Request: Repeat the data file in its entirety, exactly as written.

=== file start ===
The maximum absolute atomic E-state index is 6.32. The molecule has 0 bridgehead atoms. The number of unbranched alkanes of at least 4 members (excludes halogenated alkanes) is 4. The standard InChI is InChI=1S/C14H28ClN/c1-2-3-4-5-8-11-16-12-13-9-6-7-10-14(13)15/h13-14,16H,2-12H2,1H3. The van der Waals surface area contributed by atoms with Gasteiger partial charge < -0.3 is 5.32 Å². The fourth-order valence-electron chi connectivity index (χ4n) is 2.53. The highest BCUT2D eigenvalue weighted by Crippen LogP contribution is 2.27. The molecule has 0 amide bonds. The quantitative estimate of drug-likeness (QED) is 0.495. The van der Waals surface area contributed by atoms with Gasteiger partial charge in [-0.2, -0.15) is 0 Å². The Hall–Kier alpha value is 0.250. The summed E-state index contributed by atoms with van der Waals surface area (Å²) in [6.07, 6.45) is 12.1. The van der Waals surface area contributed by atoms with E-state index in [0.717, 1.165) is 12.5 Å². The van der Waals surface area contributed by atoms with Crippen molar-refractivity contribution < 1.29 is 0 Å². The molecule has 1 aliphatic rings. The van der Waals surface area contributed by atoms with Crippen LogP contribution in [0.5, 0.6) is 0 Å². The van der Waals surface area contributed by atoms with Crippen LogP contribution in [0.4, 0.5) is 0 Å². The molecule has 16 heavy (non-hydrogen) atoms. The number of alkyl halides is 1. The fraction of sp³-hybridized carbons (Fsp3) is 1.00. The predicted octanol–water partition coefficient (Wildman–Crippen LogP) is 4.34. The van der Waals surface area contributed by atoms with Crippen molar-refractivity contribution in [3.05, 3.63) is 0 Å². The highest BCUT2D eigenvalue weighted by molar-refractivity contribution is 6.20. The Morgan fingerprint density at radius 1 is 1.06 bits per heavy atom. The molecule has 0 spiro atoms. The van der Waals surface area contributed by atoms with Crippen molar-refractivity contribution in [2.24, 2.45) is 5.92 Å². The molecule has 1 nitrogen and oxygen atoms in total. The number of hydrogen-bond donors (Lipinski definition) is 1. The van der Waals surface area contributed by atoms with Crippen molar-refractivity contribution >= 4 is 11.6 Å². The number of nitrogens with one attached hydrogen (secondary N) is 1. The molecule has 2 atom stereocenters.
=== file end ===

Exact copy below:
The maximum absolute atomic E-state index is 6.32. The molecule has 0 bridgehead atoms. The number of unbranched alkanes of at least 4 members (excludes halogenated alkanes) is 4. The standard InChI is InChI=1S/C14H28ClN/c1-2-3-4-5-8-11-16-12-13-9-6-7-10-14(13)15/h13-14,16H,2-12H2,1H3. The van der Waals surface area contributed by atoms with Gasteiger partial charge < -0.3 is 5.32 Å². The fourth-order valence-electron chi connectivity index (χ4n) is 2.53. The highest BCUT2D eigenvalue weighted by Crippen LogP contribution is 2.27. The molecule has 0 amide bonds. The quantitative estimate of drug-likeness (QED) is 0.495. The van der Waals surface area contributed by atoms with Gasteiger partial charge in [-0.2, -0.15) is 0 Å². The Hall–Kier alpha value is 0.250. The summed E-state index contributed by atoms with van der Waals surface area (Å²) in [6.07, 6.45) is 12.1. The van der Waals surface area contributed by atoms with E-state index in [0.717, 1.165) is 12.5 Å². The van der Waals surface area contributed by atoms with Crippen molar-refractivity contribution < 1.29 is 0 Å². The molecule has 1 aliphatic rings. The van der Waals surface area contributed by atoms with Crippen LogP contribution in [0.5, 0.6) is 0 Å². The van der Waals surface area contributed by atoms with Crippen LogP contribution in [0.4, 0.5) is 0 Å². The molecule has 16 heavy (non-hydrogen) atoms. The number of alkyl halides is 1. The fraction of sp³-hybridized carbons (Fsp3) is 1.00. The predicted octanol–water partition coefficient (Wildman–Crippen LogP) is 4.34. The van der Waals surface area contributed by atoms with Crippen molar-refractivity contribution in [3.05, 3.63) is 0 Å². The highest BCUT2D eigenvalue weighted by molar-refractivity contribution is 6.20. The Morgan fingerprint density at radius 1 is 1.06 bits per heavy atom. The molecule has 0 spiro atoms. The van der Waals surface area contributed by atoms with Crippen molar-refractivity contribution in [2.24, 2.45) is 5.92 Å². The molecule has 1 nitrogen and oxygen atoms in total. The number of hydrogen-bond donors (Lipinski definition) is 1. The van der Waals surface area contributed by atoms with Crippen molar-refractivity contribution >= 4 is 11.6 Å². The number of nitrogens with one attached hydrogen (secondary N) is 1. The molecule has 2 atom stereocenters.